Citing state media, AFP reported that the first batch of some 3,500 tickets sold out in under an hour. Although reports suggest that more tickets may be sold, Reuters reported that none have been made available as of Wednesday.
Tickets allocated for female eventgoers were divided into four different sections within the 100,000-capacity stadium. Earlier this week, Iranian news outlet Piroozi News tweeted out an image showing the areas in which women would be allowed.
— روزنامه پیروزی (@piroozinews) October 4, 2019
According to AFP, women who were able to snag a ticket for the highly-anticipated football match will reportedly be guarded by roughly 150 female police officers.
Raha Poorbakhsh, a sports journalist, was one of the women to secure a ticket. “I still can't believe this is going to happen, because after all these years of working in this field, watching everything on television, now I can experience everything in person," she told the outlet.
Speaking to the French news agency, several Iranians told the outlet that they supported the government’s decision, with some remarking that they hope the clearance will lead to further freedoms for Iranian women.
The decision comes months after Iran drew worldwide scrutiny as a result of the death of Sahar Khodayari, an Iranian woman since dubbed “Blue Girl” on social media who set herself on fire after facing jail time over her decision to dress up as a man to attend a football game. Such disguises are prevalent in Iran, as women have largely been banned from attending matches since shortly after the country’s 1979 Islamic revolution.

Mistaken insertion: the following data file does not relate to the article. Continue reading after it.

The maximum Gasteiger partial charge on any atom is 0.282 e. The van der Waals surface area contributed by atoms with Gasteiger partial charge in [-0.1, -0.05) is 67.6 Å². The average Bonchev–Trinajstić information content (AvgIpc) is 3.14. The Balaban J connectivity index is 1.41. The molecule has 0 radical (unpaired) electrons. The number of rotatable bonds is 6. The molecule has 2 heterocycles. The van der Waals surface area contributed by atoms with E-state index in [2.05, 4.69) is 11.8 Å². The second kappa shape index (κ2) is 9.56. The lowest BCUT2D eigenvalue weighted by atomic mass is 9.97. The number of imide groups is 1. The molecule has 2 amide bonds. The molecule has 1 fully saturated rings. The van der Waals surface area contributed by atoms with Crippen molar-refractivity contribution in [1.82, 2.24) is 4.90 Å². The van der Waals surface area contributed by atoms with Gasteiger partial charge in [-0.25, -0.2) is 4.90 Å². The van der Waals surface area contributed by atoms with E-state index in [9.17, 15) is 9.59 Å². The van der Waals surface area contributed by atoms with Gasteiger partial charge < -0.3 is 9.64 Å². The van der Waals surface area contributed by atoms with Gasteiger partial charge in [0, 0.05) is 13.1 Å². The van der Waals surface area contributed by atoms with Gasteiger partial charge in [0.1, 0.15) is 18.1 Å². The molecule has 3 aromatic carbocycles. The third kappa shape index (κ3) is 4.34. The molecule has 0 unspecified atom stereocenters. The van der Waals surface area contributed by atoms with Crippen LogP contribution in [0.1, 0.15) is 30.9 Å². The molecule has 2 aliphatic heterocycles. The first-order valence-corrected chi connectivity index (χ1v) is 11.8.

Following Khodayari’s death, FIFA President Gianni Infantino filed a statement, urging Iranian officials to consider the matter and allow women into the stadiums. The September 19 statement indicated that the governing football body expected “positive developments starting in the next Iran home match in October.”
However, Iran has rejected the notion that it caved to international pressure and the urging of FIFA. Government spokesperson Ali Rabiei tweeted earlier this week that the move to allow women into the matches was rather the result of “internal social demands and government’s support of those demands.”
“Positive interactions between civil society and government is the only reason for this change not the foreign pressure,” the tweet added.
FIFA has previously threatened to issue sanctions against Iran in the event that it failed to allow women to attend matches; however, it’s unclear exactly what those measures would entail.